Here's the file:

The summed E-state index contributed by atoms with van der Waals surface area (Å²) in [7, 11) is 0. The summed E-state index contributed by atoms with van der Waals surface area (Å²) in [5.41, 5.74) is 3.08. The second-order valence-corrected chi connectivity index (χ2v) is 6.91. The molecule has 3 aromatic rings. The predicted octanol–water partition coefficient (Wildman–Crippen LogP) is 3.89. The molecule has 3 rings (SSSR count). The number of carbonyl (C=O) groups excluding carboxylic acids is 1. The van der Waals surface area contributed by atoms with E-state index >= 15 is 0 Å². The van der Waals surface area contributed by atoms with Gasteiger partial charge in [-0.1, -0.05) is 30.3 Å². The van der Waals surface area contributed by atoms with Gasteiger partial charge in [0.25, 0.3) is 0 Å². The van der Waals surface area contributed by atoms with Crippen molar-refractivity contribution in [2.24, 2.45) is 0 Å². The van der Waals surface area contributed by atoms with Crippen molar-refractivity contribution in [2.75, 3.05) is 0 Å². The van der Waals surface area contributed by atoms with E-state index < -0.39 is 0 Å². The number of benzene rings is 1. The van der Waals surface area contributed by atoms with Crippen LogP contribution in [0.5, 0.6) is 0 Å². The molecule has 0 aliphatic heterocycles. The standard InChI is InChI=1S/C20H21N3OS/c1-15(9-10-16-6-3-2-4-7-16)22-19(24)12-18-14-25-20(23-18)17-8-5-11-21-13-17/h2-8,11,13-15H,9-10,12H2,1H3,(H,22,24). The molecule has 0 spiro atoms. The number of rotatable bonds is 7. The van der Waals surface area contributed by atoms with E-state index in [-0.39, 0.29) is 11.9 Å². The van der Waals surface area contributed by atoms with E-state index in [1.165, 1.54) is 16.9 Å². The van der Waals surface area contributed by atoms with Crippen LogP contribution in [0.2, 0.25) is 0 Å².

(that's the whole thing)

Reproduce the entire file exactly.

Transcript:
The summed E-state index contributed by atoms with van der Waals surface area (Å²) in [7, 11) is 0. The summed E-state index contributed by atoms with van der Waals surface area (Å²) in [5.41, 5.74) is 3.08. The second-order valence-corrected chi connectivity index (χ2v) is 6.91. The molecule has 3 aromatic rings. The predicted octanol–water partition coefficient (Wildman–Crippen LogP) is 3.89. The molecule has 3 rings (SSSR count). The number of carbonyl (C=O) groups excluding carboxylic acids is 1. The van der Waals surface area contributed by atoms with E-state index >= 15 is 0 Å². The van der Waals surface area contributed by atoms with Gasteiger partial charge in [-0.1, -0.05) is 30.3 Å². The van der Waals surface area contributed by atoms with Gasteiger partial charge in [0.25, 0.3) is 0 Å². The van der Waals surface area contributed by atoms with Crippen molar-refractivity contribution in [2.24, 2.45) is 0 Å². The van der Waals surface area contributed by atoms with Crippen molar-refractivity contribution in [2.75, 3.05) is 0 Å². The van der Waals surface area contributed by atoms with E-state index < -0.39 is 0 Å². The number of benzene rings is 1. The van der Waals surface area contributed by atoms with Crippen LogP contribution in [0.5, 0.6) is 0 Å². The molecule has 0 aliphatic heterocycles. The standard InChI is InChI=1S/C20H21N3OS/c1-15(9-10-16-6-3-2-4-7-16)22-19(24)12-18-14-25-20(23-18)17-8-5-11-21-13-17/h2-8,11,13-15H,9-10,12H2,1H3,(H,22,24). The molecule has 0 spiro atoms. The number of rotatable bonds is 7. The van der Waals surface area contributed by atoms with E-state index in [-0.39, 0.29) is 11.9 Å². The van der Waals surface area contributed by atoms with E-state index in [1.165, 1.54) is 16.9 Å². The van der Waals surface area contributed by atoms with Crippen LogP contribution in [0.2, 0.25) is 0 Å².